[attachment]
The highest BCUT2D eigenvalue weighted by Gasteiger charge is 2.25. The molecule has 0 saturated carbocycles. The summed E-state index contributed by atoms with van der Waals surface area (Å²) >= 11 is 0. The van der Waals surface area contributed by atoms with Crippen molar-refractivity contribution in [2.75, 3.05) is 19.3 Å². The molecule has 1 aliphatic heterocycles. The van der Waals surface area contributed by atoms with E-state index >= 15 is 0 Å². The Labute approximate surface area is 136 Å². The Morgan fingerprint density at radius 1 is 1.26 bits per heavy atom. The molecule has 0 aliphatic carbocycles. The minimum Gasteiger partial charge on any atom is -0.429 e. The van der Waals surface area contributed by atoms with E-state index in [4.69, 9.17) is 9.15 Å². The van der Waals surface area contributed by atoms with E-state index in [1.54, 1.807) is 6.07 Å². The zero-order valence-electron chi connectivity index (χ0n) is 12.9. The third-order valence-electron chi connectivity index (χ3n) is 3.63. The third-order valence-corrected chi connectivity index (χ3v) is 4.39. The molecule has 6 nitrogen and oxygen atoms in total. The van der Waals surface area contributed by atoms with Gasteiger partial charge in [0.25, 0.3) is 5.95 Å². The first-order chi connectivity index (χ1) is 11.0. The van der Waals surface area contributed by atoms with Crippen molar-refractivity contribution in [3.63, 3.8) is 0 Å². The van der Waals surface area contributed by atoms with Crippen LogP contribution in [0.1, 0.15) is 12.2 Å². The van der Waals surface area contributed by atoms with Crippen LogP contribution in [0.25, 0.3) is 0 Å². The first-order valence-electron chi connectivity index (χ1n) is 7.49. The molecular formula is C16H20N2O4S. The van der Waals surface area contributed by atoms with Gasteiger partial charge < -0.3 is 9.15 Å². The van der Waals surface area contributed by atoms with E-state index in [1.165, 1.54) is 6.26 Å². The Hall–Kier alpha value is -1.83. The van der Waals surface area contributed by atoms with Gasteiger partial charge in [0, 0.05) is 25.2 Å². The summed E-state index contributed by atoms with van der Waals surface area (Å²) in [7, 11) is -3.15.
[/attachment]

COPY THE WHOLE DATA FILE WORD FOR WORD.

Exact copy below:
The highest BCUT2D eigenvalue weighted by Gasteiger charge is 2.25. The molecule has 0 saturated carbocycles. The summed E-state index contributed by atoms with van der Waals surface area (Å²) >= 11 is 0. The van der Waals surface area contributed by atoms with Crippen molar-refractivity contribution in [2.75, 3.05) is 19.3 Å². The molecule has 1 aliphatic heterocycles. The van der Waals surface area contributed by atoms with E-state index >= 15 is 0 Å². The Labute approximate surface area is 136 Å². The Morgan fingerprint density at radius 1 is 1.26 bits per heavy atom. The molecule has 0 aliphatic carbocycles. The minimum Gasteiger partial charge on any atom is -0.429 e. The van der Waals surface area contributed by atoms with E-state index in [4.69, 9.17) is 9.15 Å². The van der Waals surface area contributed by atoms with E-state index in [1.54, 1.807) is 6.07 Å². The zero-order valence-electron chi connectivity index (χ0n) is 12.9. The third-order valence-electron chi connectivity index (χ3n) is 3.63. The third-order valence-corrected chi connectivity index (χ3v) is 4.39. The molecule has 6 nitrogen and oxygen atoms in total. The van der Waals surface area contributed by atoms with Gasteiger partial charge in [0.25, 0.3) is 5.95 Å². The first-order chi connectivity index (χ1) is 11.0. The van der Waals surface area contributed by atoms with Crippen molar-refractivity contribution in [3.63, 3.8) is 0 Å². The van der Waals surface area contributed by atoms with Crippen LogP contribution in [0.1, 0.15) is 12.2 Å². The van der Waals surface area contributed by atoms with Crippen LogP contribution in [0.25, 0.3) is 0 Å². The first-order valence-electron chi connectivity index (χ1n) is 7.49. The molecular formula is C16H20N2O4S. The van der Waals surface area contributed by atoms with Gasteiger partial charge < -0.3 is 9.15 Å². The van der Waals surface area contributed by atoms with E-state index in [1.165, 1.54) is 6.26 Å². The Hall–Kier alpha value is -1.83. The van der Waals surface area contributed by atoms with Gasteiger partial charge in [0, 0.05) is 25.2 Å². The summed E-state index contributed by atoms with van der Waals surface area (Å²) in [7, 11) is -3.15.